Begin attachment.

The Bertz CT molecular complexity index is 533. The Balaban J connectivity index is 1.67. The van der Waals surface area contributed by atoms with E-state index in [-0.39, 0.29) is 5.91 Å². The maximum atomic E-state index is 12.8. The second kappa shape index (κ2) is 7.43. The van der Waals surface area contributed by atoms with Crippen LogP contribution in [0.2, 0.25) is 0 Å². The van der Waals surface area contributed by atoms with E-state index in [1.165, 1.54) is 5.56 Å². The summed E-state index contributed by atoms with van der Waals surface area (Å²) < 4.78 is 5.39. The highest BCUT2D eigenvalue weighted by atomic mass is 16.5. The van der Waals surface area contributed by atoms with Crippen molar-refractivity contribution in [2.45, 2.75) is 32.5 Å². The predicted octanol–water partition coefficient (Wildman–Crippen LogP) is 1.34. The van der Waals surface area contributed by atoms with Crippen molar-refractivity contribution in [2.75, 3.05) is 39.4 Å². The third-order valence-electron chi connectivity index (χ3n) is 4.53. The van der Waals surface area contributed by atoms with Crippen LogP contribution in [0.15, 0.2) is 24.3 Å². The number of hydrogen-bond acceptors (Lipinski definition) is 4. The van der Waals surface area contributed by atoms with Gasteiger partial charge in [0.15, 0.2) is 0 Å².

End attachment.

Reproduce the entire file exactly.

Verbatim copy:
The Bertz CT molecular complexity index is 533. The Balaban J connectivity index is 1.67. The van der Waals surface area contributed by atoms with E-state index in [-0.39, 0.29) is 5.91 Å². The maximum atomic E-state index is 12.8. The second kappa shape index (κ2) is 7.43. The van der Waals surface area contributed by atoms with Crippen LogP contribution in [0.2, 0.25) is 0 Å². The van der Waals surface area contributed by atoms with E-state index in [1.165, 1.54) is 5.56 Å². The summed E-state index contributed by atoms with van der Waals surface area (Å²) < 4.78 is 5.39. The highest BCUT2D eigenvalue weighted by atomic mass is 16.5. The van der Waals surface area contributed by atoms with Crippen molar-refractivity contribution in [2.45, 2.75) is 32.5 Å². The predicted octanol–water partition coefficient (Wildman–Crippen LogP) is 1.34. The van der Waals surface area contributed by atoms with Crippen molar-refractivity contribution in [2.75, 3.05) is 39.4 Å². The third-order valence-electron chi connectivity index (χ3n) is 4.53. The van der Waals surface area contributed by atoms with Crippen LogP contribution in [0.15, 0.2) is 24.3 Å². The number of hydrogen-bond acceptors (Lipinski definition) is 4. The van der Waals surface area contributed by atoms with Gasteiger partial charge in [0.15, 0.2) is 0 Å².